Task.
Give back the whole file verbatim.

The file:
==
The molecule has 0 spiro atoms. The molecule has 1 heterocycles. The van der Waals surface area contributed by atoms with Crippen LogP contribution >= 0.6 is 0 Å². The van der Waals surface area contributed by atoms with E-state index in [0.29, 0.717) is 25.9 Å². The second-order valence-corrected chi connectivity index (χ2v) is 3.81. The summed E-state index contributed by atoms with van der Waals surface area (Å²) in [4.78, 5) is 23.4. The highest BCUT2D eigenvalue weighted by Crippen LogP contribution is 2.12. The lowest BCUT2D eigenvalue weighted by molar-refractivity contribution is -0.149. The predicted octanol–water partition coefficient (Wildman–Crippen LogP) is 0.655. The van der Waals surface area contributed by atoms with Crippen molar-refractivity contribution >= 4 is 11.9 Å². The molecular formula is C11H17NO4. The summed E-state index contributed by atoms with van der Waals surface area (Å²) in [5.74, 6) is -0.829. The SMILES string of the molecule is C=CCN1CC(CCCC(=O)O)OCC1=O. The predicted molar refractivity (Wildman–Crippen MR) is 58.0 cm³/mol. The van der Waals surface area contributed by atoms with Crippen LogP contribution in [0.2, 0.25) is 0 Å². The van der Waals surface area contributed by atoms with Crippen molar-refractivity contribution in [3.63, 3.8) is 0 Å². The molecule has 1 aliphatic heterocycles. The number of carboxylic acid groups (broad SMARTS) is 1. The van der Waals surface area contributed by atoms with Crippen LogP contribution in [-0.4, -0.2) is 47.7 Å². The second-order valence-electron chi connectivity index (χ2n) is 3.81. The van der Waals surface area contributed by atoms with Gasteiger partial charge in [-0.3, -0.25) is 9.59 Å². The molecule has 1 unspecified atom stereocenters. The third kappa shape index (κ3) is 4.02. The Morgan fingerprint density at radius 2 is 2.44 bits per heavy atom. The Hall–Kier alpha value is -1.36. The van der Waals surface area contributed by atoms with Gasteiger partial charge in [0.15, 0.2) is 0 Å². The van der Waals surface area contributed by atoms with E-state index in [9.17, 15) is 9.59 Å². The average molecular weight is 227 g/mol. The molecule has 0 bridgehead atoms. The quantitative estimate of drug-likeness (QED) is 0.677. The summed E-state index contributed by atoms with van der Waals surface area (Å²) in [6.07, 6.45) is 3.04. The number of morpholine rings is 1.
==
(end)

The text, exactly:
The molecule has 0 spiro atoms. The molecule has 1 heterocycles. The van der Waals surface area contributed by atoms with Crippen LogP contribution >= 0.6 is 0 Å². The van der Waals surface area contributed by atoms with E-state index in [0.29, 0.717) is 25.9 Å². The second-order valence-corrected chi connectivity index (χ2v) is 3.81. The summed E-state index contributed by atoms with van der Waals surface area (Å²) in [4.78, 5) is 23.4. The highest BCUT2D eigenvalue weighted by Crippen LogP contribution is 2.12. The lowest BCUT2D eigenvalue weighted by molar-refractivity contribution is -0.149. The predicted octanol–water partition coefficient (Wildman–Crippen LogP) is 0.655. The van der Waals surface area contributed by atoms with Crippen molar-refractivity contribution >= 4 is 11.9 Å². The molecular formula is C11H17NO4. The summed E-state index contributed by atoms with van der Waals surface area (Å²) in [5.74, 6) is -0.829. The SMILES string of the molecule is C=CCN1CC(CCCC(=O)O)OCC1=O. The predicted molar refractivity (Wildman–Crippen MR) is 58.0 cm³/mol. The van der Waals surface area contributed by atoms with Crippen LogP contribution in [0.2, 0.25) is 0 Å². The van der Waals surface area contributed by atoms with Crippen molar-refractivity contribution in [3.63, 3.8) is 0 Å². The molecule has 1 aliphatic heterocycles. The number of carboxylic acid groups (broad SMARTS) is 1. The van der Waals surface area contributed by atoms with Crippen LogP contribution in [-0.4, -0.2) is 47.7 Å². The second-order valence-electron chi connectivity index (χ2n) is 3.81. The van der Waals surface area contributed by atoms with Gasteiger partial charge in [-0.3, -0.25) is 9.59 Å². The molecule has 1 unspecified atom stereocenters. The third kappa shape index (κ3) is 4.02. The Morgan fingerprint density at radius 2 is 2.44 bits per heavy atom. The Hall–Kier alpha value is -1.36. The van der Waals surface area contributed by atoms with Gasteiger partial charge in [0.15, 0.2) is 0 Å². The van der Waals surface area contributed by atoms with E-state index in [9.17, 15) is 9.59 Å². The average molecular weight is 227 g/mol. The molecule has 0 bridgehead atoms. The quantitative estimate of drug-likeness (QED) is 0.677. The summed E-state index contributed by atoms with van der Waals surface area (Å²) in [6.07, 6.45) is 3.04. The number of morpholine rings is 1.